Deborah Boyett, Class of 2014. PWR195.
After Reading Shanti Bruce’s “Listening To and Learning from ESL Writers,” I have realized just how nuanced each and every tutoring session can be. Everyone comes with their own concerns and expectations, so that attempting to cater to every student can be daunting. Bruce opened by eyes to the many cultural beliefs that come into play when a student is determining whether or not to attend the writing center. Some ESL students expressed a desire for a tutor who was older and more experienced. They did not want to be tutored by a peer, and viewed this situation as “embarrassing.” Others wanted to avoid at all costs the label of “weak” or “unskilled.” Unlike Bruce, I would argue that these are not cultural differences, as I know that I am struggled with asking for help, and that I often want the reassurance of an older person assisting me. However, these are writing center misconceptions that need to be addressed. The Hume Writing Center at Stanford does a good job of emphasizing that everyone should come to the writing center, from graduate students to incoming freshman. Our writing center is there to facilitate a discussion of ideas.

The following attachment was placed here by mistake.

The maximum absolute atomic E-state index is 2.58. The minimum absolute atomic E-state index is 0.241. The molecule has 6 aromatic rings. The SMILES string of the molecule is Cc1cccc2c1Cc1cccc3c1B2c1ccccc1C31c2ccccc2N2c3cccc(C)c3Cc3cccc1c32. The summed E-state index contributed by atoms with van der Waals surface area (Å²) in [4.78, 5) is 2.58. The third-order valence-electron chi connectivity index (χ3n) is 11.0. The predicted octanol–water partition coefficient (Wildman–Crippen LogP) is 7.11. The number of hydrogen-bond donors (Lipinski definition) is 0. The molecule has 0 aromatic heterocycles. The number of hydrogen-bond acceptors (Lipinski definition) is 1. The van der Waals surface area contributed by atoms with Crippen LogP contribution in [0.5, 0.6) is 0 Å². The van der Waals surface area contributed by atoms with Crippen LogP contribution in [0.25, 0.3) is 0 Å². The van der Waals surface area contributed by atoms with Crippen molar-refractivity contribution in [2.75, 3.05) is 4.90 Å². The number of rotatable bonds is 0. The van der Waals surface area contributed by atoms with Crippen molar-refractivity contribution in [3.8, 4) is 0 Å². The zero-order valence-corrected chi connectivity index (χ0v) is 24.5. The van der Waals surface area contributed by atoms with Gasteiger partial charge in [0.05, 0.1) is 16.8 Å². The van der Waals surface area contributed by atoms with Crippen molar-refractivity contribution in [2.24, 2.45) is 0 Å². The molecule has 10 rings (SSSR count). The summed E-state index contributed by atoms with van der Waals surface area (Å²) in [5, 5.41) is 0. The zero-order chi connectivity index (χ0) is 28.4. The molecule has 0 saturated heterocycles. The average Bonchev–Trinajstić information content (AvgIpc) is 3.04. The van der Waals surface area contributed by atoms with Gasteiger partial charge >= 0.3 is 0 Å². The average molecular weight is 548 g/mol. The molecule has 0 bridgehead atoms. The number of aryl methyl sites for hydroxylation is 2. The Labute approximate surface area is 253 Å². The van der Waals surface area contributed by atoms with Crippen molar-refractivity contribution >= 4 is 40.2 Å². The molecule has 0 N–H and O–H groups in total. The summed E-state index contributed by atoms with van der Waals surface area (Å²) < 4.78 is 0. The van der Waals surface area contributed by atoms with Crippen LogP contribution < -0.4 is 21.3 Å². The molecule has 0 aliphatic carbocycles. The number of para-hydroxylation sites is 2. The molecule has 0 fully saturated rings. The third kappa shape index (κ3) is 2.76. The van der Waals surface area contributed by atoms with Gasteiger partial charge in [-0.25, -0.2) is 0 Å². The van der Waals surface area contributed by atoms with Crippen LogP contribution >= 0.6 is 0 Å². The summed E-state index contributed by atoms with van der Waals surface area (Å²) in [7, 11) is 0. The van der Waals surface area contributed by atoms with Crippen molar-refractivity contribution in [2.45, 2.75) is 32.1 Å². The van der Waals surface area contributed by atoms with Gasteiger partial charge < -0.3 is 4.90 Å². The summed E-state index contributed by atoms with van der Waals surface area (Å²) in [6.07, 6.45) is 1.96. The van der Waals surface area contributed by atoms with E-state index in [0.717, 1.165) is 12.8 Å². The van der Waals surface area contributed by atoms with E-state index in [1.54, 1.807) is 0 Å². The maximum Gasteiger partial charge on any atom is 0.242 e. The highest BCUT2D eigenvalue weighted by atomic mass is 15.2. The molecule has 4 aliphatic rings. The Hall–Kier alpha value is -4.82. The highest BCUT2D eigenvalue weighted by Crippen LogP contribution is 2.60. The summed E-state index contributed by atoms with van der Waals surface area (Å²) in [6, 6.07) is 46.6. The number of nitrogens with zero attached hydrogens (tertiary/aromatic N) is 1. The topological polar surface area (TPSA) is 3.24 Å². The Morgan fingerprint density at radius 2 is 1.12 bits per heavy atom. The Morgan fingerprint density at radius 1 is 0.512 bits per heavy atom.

Bruce’s article also included tips that ESL students found helpful in their tutoring sessions. One student really liked when her paper was read out loud, so that she could hear the grammatical mistakes, and understand how a different pair of eyes looked at her paper. Another enjoyed how the tutor and the student sat next to each other and “did it together,” fostering a sense of community and bonding. This is in contrast to another student who wanted more of a top-down, master and pupil approach. This point really emphasizes that each student needs an approach that is tailored to their own needs and desires.
Finally, I was struck by how the tutees were affected by the attitude of the tutor. Not only is this something that I can personally control and improve upon, but I want all of my tutees to feel comfortable and at ease with me. I hope that those who come to me for help do not feel intimidated or strong-armed into taking my suggestions! Smiles and a relaxed demeanor will be my focus from now on. I will also encourage the student to write down their own ideas and take detailed notes, so that they can remember the content of the session long after it is finished.
Bruce’s article was a detailed and helpful guide to a tricky situation, and I plan to reference it more in the coming weeks, as I embark on my own tutoring experiences!